• Avoid decorative images. Avoid using graphic images for merely decorative purposes. Instead, use graphics that support or enhance your message. The old adage “a picture is worth a thousand words” is only partly true. The right picture is worth a thousand words; the wrong picture may take you a thousand words to explain!

• Be consistent. Be consistent in the use of fonts, colors, and other screen elements. Use only one font (typeface) throughout your presentation, although it is okay to use one font type for titles and another for the body text. Use the same color scheme throughout your presentation. Place other screen elements (titles, margins, dividers, page numbers, footers, and so on) in the same places and in the same styles on every slide. Consistency of style helps the reader follow your message without distraction.

Speaker Notes

Because Online Campus students will not have opportunities to present using their Microsoft® PowerPoint® presentations, they are often asked to provide “extensive” or “detailed” speaker notes. (Some colleges require speaker notes of on-ground students, as well.)

Speaker notes should accompany each slide in your presentation and be written or pasted into the Speaker Notes section for that slide.

For university purposes, the speaker notes should be more than the brief notes you might jot down for yourself when presenting. Although they do not need contain your complete presentation as you would have delivered it, verbatim, they should be complete enough that any reasonable person could read your speaker notes, look at your slides, and understand your presentation completely.

Speaker notes should be written as complete sentences with proper punctuation and organized into paragraphs. The principal differences between extensive speaker notes and a regular paper are that, for speaker notes, the slides form the major organizational structure, and the tone in which they are written can be more conversational.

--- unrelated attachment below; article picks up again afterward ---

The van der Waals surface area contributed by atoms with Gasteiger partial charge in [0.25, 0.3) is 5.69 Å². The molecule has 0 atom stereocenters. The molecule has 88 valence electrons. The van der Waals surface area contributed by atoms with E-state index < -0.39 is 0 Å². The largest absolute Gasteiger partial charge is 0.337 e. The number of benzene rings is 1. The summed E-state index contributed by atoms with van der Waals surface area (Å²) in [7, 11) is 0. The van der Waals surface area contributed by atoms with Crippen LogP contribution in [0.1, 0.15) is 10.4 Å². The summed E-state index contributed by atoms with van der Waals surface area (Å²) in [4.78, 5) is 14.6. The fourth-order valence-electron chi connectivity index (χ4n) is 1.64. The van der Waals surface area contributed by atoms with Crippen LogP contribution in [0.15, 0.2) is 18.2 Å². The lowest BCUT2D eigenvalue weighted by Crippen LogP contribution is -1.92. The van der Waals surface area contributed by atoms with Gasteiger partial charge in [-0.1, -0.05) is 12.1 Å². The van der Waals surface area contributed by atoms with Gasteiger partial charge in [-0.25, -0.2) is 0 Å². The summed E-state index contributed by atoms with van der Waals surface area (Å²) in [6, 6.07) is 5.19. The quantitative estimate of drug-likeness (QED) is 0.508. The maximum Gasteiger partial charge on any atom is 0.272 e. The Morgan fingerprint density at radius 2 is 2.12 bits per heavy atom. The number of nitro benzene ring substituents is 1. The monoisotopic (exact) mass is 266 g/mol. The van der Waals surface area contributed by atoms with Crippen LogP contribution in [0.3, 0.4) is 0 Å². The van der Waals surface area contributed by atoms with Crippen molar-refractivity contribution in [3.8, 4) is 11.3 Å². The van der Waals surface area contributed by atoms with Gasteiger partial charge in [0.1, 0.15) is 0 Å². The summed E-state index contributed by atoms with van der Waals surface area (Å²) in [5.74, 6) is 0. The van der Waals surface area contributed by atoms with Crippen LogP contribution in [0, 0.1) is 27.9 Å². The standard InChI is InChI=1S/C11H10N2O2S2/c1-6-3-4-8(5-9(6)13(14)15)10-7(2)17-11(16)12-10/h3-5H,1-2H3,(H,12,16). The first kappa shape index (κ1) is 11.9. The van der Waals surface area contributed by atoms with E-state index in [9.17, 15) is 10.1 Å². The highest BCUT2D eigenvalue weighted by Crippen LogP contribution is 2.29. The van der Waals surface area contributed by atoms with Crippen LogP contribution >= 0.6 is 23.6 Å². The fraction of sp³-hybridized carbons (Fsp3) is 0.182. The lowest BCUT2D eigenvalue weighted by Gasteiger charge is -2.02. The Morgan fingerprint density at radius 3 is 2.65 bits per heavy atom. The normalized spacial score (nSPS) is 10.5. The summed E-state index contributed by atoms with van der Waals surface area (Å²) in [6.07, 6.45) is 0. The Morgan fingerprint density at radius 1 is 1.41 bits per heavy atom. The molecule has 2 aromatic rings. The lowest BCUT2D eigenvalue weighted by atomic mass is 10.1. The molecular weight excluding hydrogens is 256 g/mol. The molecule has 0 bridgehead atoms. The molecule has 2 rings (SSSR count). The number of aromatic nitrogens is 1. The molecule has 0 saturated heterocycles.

APA References and Sources

Two kinds of information go into Microsoft® PowerPoint® presentations. One is directly related to the content of the presentation itself; the other refers to incidentals used in the presentation file’s construction, such as pictures or sound effects. Unless you created them yourself, both kinds need to be cited in your presentation—on a slide dedicated to that purpose near the end of your presentation. Both should use APA formatting, although APA formatting is most vital for the content-oriented citation.

Example:
[pic]

Incidentals should be cited on your citation slide by numbering them where they are used and on the citation page, or by briefly referencing them in the citation (“The picture of ducks on slide 12:”) followed by as much descriptive citation as you can find.

Please use the University Library as your preferred source for incidental materials and avoid the use of copyrighted materials.

Details You Should Know

Supported File Formats

Microsoft® PowerPoint® files end with “.ppt” (for the 2003 version and earlier) or “.pptx” (for the 2007 version and later). Unless stated otherwise, all submissions should be saved and submitted in the older 2003 “.ppt” version format. If you are using Microsoft® PowerPoint® 2007 or later, you may need to use the Save As… function to save your presentation in the older format.